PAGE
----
Gen Z Are Ditching Their Day Jobs For An Early Retirement — Here's How

Gen Z Are Ditching Their Day Jobs For An Early Retirement — Here’s How

Earlier this year, a sound bite of Kim Kardashian exclaiming, “ It seems like nobody wants to work these days ,” went viral. And if you’ve spent any time on TikTok lately, you’ll know young people want out.

Tung is part of a booming online community called FIRE (Financial Independence, Retire Early), championing quitting work well before your twilight years. The approach, which has been around since the ’90s but has made a recent revival on social media, relies on aggressive saving, über-strict budgeting, and methods for diversifying your revenue streams and creating a passive income, such as flipping clothes, investing shrewdly in crypto and the stock market, and signing up for medical trials. Scroll through hashtags such as #retirebefore30 and #earlyretirement and you’ll find bright young things offering their financial advice so that – like them – you can ditch your day job.

Melbourne-based schoolteacher Olivia Fitzpatrick first heard about the FIRE movement while listening to a podcast. “It was a big light-bulb moment for me, to find out you could retire earlier than 65,” the 28-year-old says. Since joining the movement, she cemented herself on the property ladder at 25 and expects to retire in her thirties .

For Fitzpatrick, it’s the idea of financial independence that keeps her motivated. “It’s not necessarily to retire early, sit around and watch Netflix,” she explains. “It’s more about the freedom of your own time and the financial ability to choose if you are working, when you’re working, and what you do for work.”

Olivia Fitzpatrick shares her money hacks to financial freedom.

Award-winning financial adviser and host of the She’s on the Money podcast Victoria Devine explains that you only need to look at the effect of “the great resignation”, the death of the #girlboss era and end of side-hustle culture to see why young people are planning an early exit strategy. “I think we’ve worked out that it’s a bit ‘hamster on a wheel’ to go to work nine-to-five, Monday to Friday, and then retire at the age of 65,” she says. “We’ve seen past generations do that and not be happy. Now we live in a world where that doesn’t have to be our reality.”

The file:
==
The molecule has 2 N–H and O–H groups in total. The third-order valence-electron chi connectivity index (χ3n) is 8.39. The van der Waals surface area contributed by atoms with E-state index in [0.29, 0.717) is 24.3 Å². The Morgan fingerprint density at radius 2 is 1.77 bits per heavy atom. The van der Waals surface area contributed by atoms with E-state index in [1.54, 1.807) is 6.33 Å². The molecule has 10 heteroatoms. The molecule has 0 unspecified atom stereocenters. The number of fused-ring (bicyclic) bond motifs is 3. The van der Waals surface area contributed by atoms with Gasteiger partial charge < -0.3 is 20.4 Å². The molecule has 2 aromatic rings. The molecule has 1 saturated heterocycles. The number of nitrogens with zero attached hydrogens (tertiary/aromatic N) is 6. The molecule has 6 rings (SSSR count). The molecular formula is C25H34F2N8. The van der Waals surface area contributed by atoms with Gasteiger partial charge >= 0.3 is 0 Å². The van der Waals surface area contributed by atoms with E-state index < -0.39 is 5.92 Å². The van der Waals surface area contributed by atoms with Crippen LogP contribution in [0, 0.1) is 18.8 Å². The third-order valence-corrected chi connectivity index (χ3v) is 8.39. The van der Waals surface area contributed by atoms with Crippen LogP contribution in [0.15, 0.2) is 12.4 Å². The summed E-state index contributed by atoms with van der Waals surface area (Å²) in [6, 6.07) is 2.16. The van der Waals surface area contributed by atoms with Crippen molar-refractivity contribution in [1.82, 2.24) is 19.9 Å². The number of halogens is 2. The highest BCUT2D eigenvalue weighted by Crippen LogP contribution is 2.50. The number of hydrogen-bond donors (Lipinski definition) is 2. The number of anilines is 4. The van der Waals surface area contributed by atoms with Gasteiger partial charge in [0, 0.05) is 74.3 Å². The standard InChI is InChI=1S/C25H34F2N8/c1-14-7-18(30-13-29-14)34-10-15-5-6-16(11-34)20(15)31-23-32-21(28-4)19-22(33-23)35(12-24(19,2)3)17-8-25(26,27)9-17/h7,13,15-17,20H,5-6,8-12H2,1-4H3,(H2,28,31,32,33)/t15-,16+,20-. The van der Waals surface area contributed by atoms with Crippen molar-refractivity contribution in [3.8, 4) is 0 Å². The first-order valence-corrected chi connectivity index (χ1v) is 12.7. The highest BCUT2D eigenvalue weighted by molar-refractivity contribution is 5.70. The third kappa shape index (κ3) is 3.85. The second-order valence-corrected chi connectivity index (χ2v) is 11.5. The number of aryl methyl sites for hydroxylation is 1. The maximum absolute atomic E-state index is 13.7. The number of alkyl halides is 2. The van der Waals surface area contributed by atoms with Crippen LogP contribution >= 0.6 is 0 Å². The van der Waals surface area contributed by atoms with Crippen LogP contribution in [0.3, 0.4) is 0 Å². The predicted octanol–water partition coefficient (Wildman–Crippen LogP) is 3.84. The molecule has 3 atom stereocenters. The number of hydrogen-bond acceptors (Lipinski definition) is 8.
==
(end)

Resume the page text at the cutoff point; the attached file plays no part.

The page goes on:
While the benchmark of a sustainable, passive income differs depending on your lifestyle, the generally held advice is that you need a net worth of 25 times your annual cost of living to be able to live off your savings.

According to Devine, if you are looking to retire early, you need to work backwards. So firstly, you must figure out how much money you want to live off each year. “For example, to achieve $120,000 in passive income each year [for 20 years], you would be working towards a portfolio of $2.4 million,” Devine explains. “Then it’s about working out how quickly you can achieve that within the parameters of your income. And that’s going to be very different for someone who earns $60,000 compared with someone who earns $180,000.”

Devine believes smart investing is the key to financial freedom. “It’s not about saving up a whole heap of money to then start spending it,” she says. “You need to invest a whole heap of money so that your hard-earned cash is making money, so you don’t have to work a full-time job.”

Tay (@taybeepboop) lived in a closet to pay off $20,000 USD in a year of student loans.

Like many things that sound too good to be true, there’s a catch. For many FIRE followers, the cost of financial freedom means sacrificing a comfortable lifestyle to live strictly below their means. “There’s one person [I’ve come across] who’s currently living in a share house with 12 people earning like $100,000, eating beans and rice and not going out,” says Devine. “They’re living a socially reclusive life.”

It’s important to consider what you’ll lose if you tap out of the corporate world prematurely. “People report having lost motivation and a sense of connection with the world,” Devine says. “Work is a really social thing, and having a routine is actually really healthy for us.”

Tung admits she constantly feels the need to justify her new lifestyle. “There was a period of time when I questioned: who am I now that I don’t have a job title?” And Tung is not alone. In a FIRE community group on Facebook, one user recently posted, “I feel so lost right now. I spent so many years working and saving that I do not know what to do with myself. Part […]

source Gen Z Are Ditching Their Day Jobs For An Early Retirement — Here’s How

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